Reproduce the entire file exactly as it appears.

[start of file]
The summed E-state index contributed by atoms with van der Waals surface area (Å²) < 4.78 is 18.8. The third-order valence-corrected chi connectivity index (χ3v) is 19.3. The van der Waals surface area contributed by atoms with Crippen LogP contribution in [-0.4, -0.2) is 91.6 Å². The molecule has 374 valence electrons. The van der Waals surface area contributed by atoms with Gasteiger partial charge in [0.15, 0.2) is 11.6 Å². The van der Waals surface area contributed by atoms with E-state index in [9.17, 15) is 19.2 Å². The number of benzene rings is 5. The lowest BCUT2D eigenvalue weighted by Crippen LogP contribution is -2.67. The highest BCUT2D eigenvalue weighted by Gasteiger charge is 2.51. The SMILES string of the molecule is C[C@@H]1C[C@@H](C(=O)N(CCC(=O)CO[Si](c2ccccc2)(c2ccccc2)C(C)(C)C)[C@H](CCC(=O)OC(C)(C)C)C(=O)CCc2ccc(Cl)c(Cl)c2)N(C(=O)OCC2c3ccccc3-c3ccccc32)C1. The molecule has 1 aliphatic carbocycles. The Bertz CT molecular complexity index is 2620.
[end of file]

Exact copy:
The summed E-state index contributed by atoms with van der Waals surface area (Å²) < 4.78 is 18.8. The third-order valence-corrected chi connectivity index (χ3v) is 19.3. The van der Waals surface area contributed by atoms with Crippen LogP contribution in [-0.4, -0.2) is 91.6 Å². The molecule has 374 valence electrons. The van der Waals surface area contributed by atoms with Gasteiger partial charge in [0.15, 0.2) is 11.6 Å². The van der Waals surface area contributed by atoms with E-state index in [9.17, 15) is 19.2 Å². The number of benzene rings is 5. The lowest BCUT2D eigenvalue weighted by Crippen LogP contribution is -2.67. The highest BCUT2D eigenvalue weighted by Gasteiger charge is 2.51. The SMILES string of the molecule is C[C@@H]1C[C@@H](C(=O)N(CCC(=O)CO[Si](c2ccccc2)(c2ccccc2)C(C)(C)C)[C@H](CCC(=O)OC(C)(C)C)C(=O)CCc2ccc(Cl)c(Cl)c2)N(C(=O)OCC2c3ccccc3-c3ccccc32)C1. The molecule has 1 aliphatic carbocycles. The Bertz CT molecular complexity index is 2620.